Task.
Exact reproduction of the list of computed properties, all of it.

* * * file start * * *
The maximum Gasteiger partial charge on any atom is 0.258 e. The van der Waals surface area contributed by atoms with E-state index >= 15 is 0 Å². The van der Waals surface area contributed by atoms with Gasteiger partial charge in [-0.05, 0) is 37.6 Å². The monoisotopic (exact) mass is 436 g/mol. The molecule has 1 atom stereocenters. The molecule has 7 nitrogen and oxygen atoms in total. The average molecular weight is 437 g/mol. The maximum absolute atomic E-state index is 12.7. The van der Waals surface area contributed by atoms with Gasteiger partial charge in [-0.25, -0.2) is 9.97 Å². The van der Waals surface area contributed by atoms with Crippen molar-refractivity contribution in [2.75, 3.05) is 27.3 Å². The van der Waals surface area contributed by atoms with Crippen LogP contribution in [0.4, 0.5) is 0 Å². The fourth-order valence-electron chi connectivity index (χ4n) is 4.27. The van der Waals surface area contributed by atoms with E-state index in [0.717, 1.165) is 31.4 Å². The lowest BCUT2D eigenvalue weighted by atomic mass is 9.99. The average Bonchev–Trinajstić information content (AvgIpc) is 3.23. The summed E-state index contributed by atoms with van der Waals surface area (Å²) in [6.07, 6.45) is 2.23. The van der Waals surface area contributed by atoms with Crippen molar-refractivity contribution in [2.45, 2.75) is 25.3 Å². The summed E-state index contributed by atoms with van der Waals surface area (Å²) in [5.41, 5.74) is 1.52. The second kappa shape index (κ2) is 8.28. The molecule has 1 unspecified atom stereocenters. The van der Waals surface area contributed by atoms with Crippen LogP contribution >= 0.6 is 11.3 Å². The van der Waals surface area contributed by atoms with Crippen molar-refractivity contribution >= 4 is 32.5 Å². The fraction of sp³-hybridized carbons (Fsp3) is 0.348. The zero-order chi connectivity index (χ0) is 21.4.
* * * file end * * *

The maximum Gasteiger partial charge on any atom is 0.258 e. The van der Waals surface area contributed by atoms with E-state index >= 15 is 0 Å². The van der Waals surface area contributed by atoms with Gasteiger partial charge in [-0.05, 0) is 37.6 Å². The monoisotopic (exact) mass is 436 g/mol. The molecule has 1 atom stereocenters. The molecule has 7 nitrogen and oxygen atoms in total. The average molecular weight is 437 g/mol. The maximum absolute atomic E-state index is 12.7. The van der Waals surface area contributed by atoms with Gasteiger partial charge in [-0.25, -0.2) is 9.97 Å². The van der Waals surface area contributed by atoms with Crippen molar-refractivity contribution in [2.75, 3.05) is 27.3 Å². The van der Waals surface area contributed by atoms with Crippen LogP contribution in [0.4, 0.5) is 0 Å². The fourth-order valence-electron chi connectivity index (χ4n) is 4.27. The van der Waals surface area contributed by atoms with E-state index in [0.717, 1.165) is 31.4 Å². The lowest BCUT2D eigenvalue weighted by atomic mass is 9.99. The average Bonchev–Trinajstić information content (AvgIpc) is 3.23. The summed E-state index contributed by atoms with van der Waals surface area (Å²) in [6.07, 6.45) is 2.23. The van der Waals surface area contributed by atoms with Crippen molar-refractivity contribution in [2.45, 2.75) is 25.3 Å². The summed E-state index contributed by atoms with van der Waals surface area (Å²) in [5.41, 5.74) is 1.52. The second kappa shape index (κ2) is 8.28. The molecule has 1 unspecified atom stereocenters. The van der Waals surface area contributed by atoms with Crippen LogP contribution >= 0.6 is 11.3 Å². The van der Waals surface area contributed by atoms with Crippen molar-refractivity contribution >= 4 is 32.5 Å². The fraction of sp³-hybridized carbons (Fsp3) is 0.348. The zero-order chi connectivity index (χ0) is 21.4.